Everything about this Beyonce is designed specifically to court the mainstream consumer who is socialized to see black women always and only as sexual objects (esp. if they are light-skinned and have some Caucasian features). She’s the lightest of the girls, she’s blonde, and she rattles off the meaningless sound bytes in interview like the pro she is. She’s a tailor-made star and it all just seems too obvious to me.

White folks love her body, it’s thin but still “black” (read=big booty). They like that she wants to be blonde. She’s exotic! But not “too” much. Right?

It’s offensive.

Her being singled out was ordained by Daddy Matthew because he was shrewd enough to know that although Kelly has the more versatile voice she wouldn’t draw the attention and awe that Beyonce would with her lighter complexion. He understands the color-struck black bourgeous. He understands the white racist patriarchy as well. He understood, even when the girls were adolescents, that the children of rich blacks and whites would be drawn to Beyonce because she was lighter. So he made it easier. He bleached her hair. He put her in front. He let her write songs.

What probably surprised Daddy Matthew was that his baby girl turned out to be a gifted songwriter and arranger. He’ll probably kill anyone who would insinuate that he didn’t know what he had in Beyonce as a full-bodied artist, but it’s probably true.

Her arranging of the vocals on the Survivor album is among some of the best in recent memory. The songs themselves are complete drivel, but to hear how gorgeous she, Kelly and Michelle sound on Sexy Daddy, Apple Pie La Mode and most notably on their gorgeous cover of Emotions is to hear what is great about vocal groups. To hear how effectively she explores love and identity on Dangerously in Love is to see a nascent talent beginning to bloom. And to hear just how much she respects the voices of her groupmates on If and Through With Love (which is clearly the best original song DC3 ever recorded) from Destiny Fulfilled is exquisite, but ultimately is a mixed blessing. The songs are brilliant, but it only makes listening to the rest of the album with its messy arrangements and maudlin lyricism (Cater 2 You anybody?) a disappointment.

People talk and joke about and hate on Beyonce because she is driven and clearly meant to be the star. But does anyone wonder if Beyonce knows any other way of being? It’s hard to not feel entitled when everyone tells you–and has told you all your life–that you are entitled. It’s hard to imagine that Beyonce is truly aware of just how much she dominates Destiny’s Child. To her, giving Michelle all the bridges to sing probably seems really fair. And there is no one around her to tell her that it really isn’t.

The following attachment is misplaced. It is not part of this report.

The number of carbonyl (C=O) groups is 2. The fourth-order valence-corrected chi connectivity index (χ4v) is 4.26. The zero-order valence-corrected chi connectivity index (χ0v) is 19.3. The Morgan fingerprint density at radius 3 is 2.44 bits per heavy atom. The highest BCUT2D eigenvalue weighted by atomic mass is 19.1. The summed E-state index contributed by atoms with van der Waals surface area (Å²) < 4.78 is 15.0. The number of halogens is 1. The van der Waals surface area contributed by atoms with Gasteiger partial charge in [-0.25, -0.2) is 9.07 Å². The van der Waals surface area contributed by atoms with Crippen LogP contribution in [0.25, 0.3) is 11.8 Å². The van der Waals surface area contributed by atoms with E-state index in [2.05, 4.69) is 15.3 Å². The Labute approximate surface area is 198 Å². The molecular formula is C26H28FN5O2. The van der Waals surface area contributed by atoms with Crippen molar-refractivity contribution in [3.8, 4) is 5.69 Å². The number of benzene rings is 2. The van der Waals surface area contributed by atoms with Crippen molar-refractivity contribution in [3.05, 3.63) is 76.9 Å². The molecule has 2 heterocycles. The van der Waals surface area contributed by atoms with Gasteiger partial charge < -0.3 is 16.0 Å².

I think what is sad about stars like Beyonce is that they are groomed to be a certain way for public consumption and the public knows this and the star is then trapped in a limiting image. Yet the public embarks on this love/hate relationship with that star precisely because of this image. People hate Beyonce for dominating the group, but they love her diva affectation. People hate Beyonce because she’s light skinned, but they don’t seem to love Kelly and Michelle anymore for their gorgeous chocolate complexions; they all run out to get blonde weaves.

I don’t hate Beyonce. But her persona does irk me. Me, Myself and I is a wonderful song about learning to find oneself and not look for completion in a man. But in the video Beyonce is writhing around on the floor in a tight black dress, looking stunning. What the hell does that have to do with the song? Nothing. But the “diva-ness” of the video is what people respond to, thus overshadowing and marginalizing what made that song one of the strongest on her debut.

This is irritating.

Beyonce will compromize, it seems, the integrity of her work to maintain her status as the pop princess. Me Myself and I was the third single and it was released about eight months after the album had been out. She needed to maintain momentum, the complexity of the song was not important. But she could pay lip service to it in interview, even though visually the song’s themes were not evoked in the video.

Again and again, Beyonce is made to, or decides to, oversimplify her music, oversex her image, and oversing her songs to maintain her status. We love the drama. White folks love their lil black Barbie doll.

But it would be nice if once or twice, Beyonce the truly gifted artist would emerge and show us that a black woman of integrity can be on top. That a black woman that is more than her very nice light skinned body can dominate the industry.

That a black woman with a voice actually uses it.

Originally written on March 12, 2005

Posted on September 28th, 2005 - Filed under Music